The Orion Crew Module has a pressurized cabin of approximately 20 m3 in volume. There are a number of cold plates within the Crew Module for thermal management. An optical communication type of payload consists of electronics boxes and modems that dissipate a significant amount of heat during science operation. Generally, such payloads operate for a short term (e.g., up to one hour). If these heat-dissipating components are flown inside the Crew Module, they require heat rejection to the cold plates in the Crew Module. The waste heat is transported from the cold plate to thermal radiators located outside the Orion spacecraft. This makes such a payload thermally dependent on the Crew Module cold plates.
A concept of using paraffin phase change material with a melting point of 28 °C to make optical communication-type payloads thermally self-sufficient for operation in the Orion Crew Module is presented. It stores the waste heat of the payload and permits it to operate for up to about one hour by maintaining its temperature within the maximum operating limit. It overcomes the problem of relying on the availability of a cold plate heat sink in the Orion Crew Module.
These components can be attached to paraffin panels that contain Octadecane (C18H38) with a 28 °C melting point. It requires a thermal interface environment of colder than 28 °C to prevent the paraffin from melting prior to payload operation. During science operation, waste heat from the payload melts the paraffin at a constant temperature of 28 °C. When powered off for an extended period of time, the paraffin freezes at a constant temperature of 28 °C because components lose heat to the pressurized cabin. Generally, the maximum operating temperature limit for electronics boxes and modem is 30 to 40 °C. The 28 °C melting point of Octadecane allows these components to operate within the maximum temperature limits.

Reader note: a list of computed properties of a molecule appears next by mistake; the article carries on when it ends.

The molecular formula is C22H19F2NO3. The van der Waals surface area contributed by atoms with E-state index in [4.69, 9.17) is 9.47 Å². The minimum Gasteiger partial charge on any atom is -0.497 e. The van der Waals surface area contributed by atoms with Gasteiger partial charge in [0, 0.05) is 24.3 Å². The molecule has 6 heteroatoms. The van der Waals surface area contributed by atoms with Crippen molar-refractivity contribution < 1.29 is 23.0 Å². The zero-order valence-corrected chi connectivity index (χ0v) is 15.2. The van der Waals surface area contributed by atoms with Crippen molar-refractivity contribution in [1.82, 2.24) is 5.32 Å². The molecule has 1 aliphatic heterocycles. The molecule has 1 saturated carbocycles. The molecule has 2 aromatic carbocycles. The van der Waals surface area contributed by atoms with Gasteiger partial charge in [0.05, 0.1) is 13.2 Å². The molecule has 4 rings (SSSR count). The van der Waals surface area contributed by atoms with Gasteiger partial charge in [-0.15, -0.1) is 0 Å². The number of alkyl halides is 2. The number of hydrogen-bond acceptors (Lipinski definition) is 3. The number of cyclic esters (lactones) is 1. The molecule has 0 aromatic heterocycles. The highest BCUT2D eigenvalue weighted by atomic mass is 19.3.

To store 100 W of payload waste heat for one hour requires approximately 1.4 kg of paraffin phase change material and 0.7 kg of aluminum shell. These can be scaled linearly for other power dissipation or science operation time.
This work was done by Michael Choi of Goddard Space Flight Center. GSC-17217-1